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A Juxtaposition of Grit and Nature: SYML Unpacks Seattle’s Influence on his Music

Brian Fennell, who performs under the name SYML, has a clear sense of gratitude when he recalls growing up in Seattle with access to the nature, culture, and music that helped shape him as an artist. In a new episode of Visit Seattle’s Music Genesis series, Fennell discusses his now Platinum-certified single “Where’s My Love” and sheds some light on the Seattle native who performs as SYML. 

Growing up, Brian’s parents appreciated music in many forms. They played everything from classical to folk and the oldies that would later become Brian’s favorite music. They were his greatest supporters in his pursuit of music, setting up a pots and pans drum set in the backyard and constantly encouraging him to practice on the family piano (which his mom still has in her home today). This love for music, sparked by his parents, was kept alive by the Seattle music scene that Fennell grew up in. His music scene at the the time was defined by the Seattle local radio station, 107.7 The End, which inundated Brian with new music from the boom of alternative music, as well as mid-grunge and post-grunge. Fennell reminisces on the essential role that local stations like this played in breaking artists and providing platforms for local bands, which he feels very thankful to have learned and benefited from. 

Although Brian went on to play in various bands, record in studios and even become a producer, he eventually started his solo project SYML in his bedroom in Seattle with elementary tools. This parallels his music education in the Seattle scene. Though Brian has fond memories of attending bigger shows at venues like KeyArena and the Kingdome, most of his learning was self-taught, learning how to sing harmonies in local record stores and practicing song writing on keyboards and music notation software in the back of high school classrooms. Fennell specifically credits the independent Seattle record store, Easy Street Records, as quintessential in his music education. Fennell describes Easy Street as a staple in the Seattle music scene, especially from a consumer standpoint. He maintains they are a record shop that has successfully played a role in the Seattle music scene for years and the network that Easy Street Records has for local musicians and people behind the scenes was done so out of love. To him, they have created a space where “younger generations can enjoy Seattle as a music scene and feel like they can be part of it,” the same way Fennell did growing up.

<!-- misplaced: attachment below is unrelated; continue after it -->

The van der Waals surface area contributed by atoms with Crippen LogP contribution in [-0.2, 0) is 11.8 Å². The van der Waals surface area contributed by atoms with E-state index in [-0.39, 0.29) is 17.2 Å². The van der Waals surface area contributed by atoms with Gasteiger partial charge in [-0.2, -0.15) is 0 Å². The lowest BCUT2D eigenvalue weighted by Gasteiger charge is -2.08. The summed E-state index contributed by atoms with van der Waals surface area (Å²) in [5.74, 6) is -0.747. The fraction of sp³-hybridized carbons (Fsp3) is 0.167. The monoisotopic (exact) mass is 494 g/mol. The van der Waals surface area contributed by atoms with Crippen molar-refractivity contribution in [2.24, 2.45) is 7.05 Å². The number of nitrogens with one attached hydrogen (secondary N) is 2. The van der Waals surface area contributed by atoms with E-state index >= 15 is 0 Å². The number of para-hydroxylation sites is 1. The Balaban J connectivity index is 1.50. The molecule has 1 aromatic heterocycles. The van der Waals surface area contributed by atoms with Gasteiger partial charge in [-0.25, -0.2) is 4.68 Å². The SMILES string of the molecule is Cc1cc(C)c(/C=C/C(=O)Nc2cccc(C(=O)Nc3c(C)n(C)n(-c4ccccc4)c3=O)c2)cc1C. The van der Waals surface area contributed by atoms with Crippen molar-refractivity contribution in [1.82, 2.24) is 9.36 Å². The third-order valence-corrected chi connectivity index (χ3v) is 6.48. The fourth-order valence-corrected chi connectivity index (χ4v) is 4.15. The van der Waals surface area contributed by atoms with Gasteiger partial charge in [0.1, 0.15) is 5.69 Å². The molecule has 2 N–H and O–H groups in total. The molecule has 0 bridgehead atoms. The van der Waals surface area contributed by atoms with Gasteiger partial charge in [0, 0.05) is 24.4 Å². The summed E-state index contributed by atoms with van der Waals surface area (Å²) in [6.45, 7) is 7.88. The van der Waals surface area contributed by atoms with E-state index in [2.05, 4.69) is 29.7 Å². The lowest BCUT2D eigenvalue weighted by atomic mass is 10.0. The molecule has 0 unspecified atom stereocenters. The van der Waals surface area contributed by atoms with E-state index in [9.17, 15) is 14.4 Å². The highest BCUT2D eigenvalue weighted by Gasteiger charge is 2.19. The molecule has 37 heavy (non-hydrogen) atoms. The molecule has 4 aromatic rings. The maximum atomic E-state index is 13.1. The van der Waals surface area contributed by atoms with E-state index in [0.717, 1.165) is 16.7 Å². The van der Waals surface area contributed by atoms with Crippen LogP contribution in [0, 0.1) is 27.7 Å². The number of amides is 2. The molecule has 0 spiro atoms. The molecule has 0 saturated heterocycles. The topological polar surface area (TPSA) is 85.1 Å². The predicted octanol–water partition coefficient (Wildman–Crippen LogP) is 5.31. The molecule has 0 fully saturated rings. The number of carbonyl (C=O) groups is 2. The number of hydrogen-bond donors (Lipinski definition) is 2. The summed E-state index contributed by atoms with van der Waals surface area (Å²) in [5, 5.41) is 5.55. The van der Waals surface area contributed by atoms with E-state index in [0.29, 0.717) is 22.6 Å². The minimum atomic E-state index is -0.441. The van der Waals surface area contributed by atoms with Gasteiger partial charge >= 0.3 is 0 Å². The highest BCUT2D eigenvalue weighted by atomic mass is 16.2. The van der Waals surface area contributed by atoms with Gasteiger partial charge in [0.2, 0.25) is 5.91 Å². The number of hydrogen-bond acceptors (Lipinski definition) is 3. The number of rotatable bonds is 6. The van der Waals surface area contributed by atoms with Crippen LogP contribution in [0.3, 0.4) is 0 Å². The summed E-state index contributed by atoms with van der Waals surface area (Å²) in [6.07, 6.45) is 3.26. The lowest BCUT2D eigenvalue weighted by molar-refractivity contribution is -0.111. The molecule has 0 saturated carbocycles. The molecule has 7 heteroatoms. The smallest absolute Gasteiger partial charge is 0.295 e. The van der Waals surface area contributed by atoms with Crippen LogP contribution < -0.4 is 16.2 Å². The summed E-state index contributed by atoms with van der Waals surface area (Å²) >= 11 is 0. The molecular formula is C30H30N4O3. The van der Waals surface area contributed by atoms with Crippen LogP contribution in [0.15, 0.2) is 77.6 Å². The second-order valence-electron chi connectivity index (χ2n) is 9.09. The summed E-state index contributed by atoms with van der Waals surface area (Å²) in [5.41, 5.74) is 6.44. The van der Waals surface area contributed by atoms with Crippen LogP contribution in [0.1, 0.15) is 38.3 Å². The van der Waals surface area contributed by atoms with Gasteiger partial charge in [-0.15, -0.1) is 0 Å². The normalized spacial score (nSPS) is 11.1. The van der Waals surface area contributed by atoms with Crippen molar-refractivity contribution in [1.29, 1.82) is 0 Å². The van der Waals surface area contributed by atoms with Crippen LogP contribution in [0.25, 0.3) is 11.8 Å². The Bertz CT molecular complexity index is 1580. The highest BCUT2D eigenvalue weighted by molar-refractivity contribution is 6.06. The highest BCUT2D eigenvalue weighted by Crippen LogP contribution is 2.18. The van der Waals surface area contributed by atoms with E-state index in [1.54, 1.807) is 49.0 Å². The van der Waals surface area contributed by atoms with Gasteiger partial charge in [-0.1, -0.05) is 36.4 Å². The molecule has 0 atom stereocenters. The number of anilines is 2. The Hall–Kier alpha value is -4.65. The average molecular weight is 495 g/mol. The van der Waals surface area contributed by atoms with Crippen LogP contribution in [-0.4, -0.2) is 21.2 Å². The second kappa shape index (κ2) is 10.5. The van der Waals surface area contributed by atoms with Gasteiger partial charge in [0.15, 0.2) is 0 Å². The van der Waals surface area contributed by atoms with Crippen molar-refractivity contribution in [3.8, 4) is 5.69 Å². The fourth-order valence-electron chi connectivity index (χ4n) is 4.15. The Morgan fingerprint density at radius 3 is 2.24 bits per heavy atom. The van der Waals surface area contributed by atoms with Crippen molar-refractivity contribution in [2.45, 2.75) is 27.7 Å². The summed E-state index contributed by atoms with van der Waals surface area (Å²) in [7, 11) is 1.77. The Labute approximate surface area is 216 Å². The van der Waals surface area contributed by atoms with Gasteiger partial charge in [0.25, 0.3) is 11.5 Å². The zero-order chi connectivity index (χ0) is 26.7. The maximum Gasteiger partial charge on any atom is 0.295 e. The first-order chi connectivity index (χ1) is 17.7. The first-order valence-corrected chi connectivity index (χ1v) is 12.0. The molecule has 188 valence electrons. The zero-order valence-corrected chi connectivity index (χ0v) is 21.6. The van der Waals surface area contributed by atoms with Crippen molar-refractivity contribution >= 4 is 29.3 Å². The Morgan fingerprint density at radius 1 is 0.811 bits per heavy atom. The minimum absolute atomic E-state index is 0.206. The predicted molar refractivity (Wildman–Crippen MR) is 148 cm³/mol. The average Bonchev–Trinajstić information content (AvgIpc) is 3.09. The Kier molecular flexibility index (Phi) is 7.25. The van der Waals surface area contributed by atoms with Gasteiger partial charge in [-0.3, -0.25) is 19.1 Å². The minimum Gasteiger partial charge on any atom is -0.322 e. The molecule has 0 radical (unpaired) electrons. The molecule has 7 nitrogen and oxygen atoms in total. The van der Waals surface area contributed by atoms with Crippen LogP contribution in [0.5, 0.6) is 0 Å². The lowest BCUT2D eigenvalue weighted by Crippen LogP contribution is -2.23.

The humble bedroom beginnings of Fennell’s solo-project make even more sense when you understand the origin of the moniker, SYML. “Syml” is the Welsh word for “simple” and pays tribute to Fennell’s Welsh heritage. Fennell was adopted at a young age and did not uncover his heritage until he was older. This “later in life identity crisis” brought up a lot of questions about the importance of heritage and what it means to be from somewhere. Fennell found the answers to those questions and the name of his project in a word: SYML. In this, he acknowledges his background and reminds himself to keep things simple in life, love, and creativity because “everything is better when it’s simple.” 

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SYML’s hit song “Where’s My Love” has an equally modest start. It was initially written on an (unsurprisingly) rainy day in Seattle in Fennell’s home studio room that would later become his daughter’s bedroom. The song was born on a muted piano and inspired by the instrument’s sound, specifically the “hollow natural reverb sounds” the piano makes when being played. Fennell attributes the song’s commercial success to a recording mishap, involving a lost hard drive, that forced him to re-record the song’s studio version. He had to “break it down and rebuild it.” This process of breaking the music down to its simplest parts and rebuilding it created the hit song fans know and love today. “Where’s My Love” has been streamed over 400 million times, featured in multiple movies and television shows, and held top spots on various  global record charts. Fennell has played this song around the world, usually on guitar. Now, whenever Fennell sits down to play it on the piano it takes him back to that room where it was first written; it takes him home to Seattle. Even as he has continued to tour and perform music worldwide Seattle is the only place that has ever felt like home to him. 

When asked how he describes Seattle to people not from there, Fennell’s answer is simple; nature and diversity. Nature draws Seattle’s visitors and residents outside, allowing them to feel small within it. They all live “around it and in it” and at its mercy. Diversity makes Seattle beautiful and reveals the city “trying to be the best version of itself”. Fennell has seen the city’s music scene change in the twenty years he has been a part of it, and like the music scene, its diverse and ever-changing communities keep Brian Fennell coming home to Seattle. 

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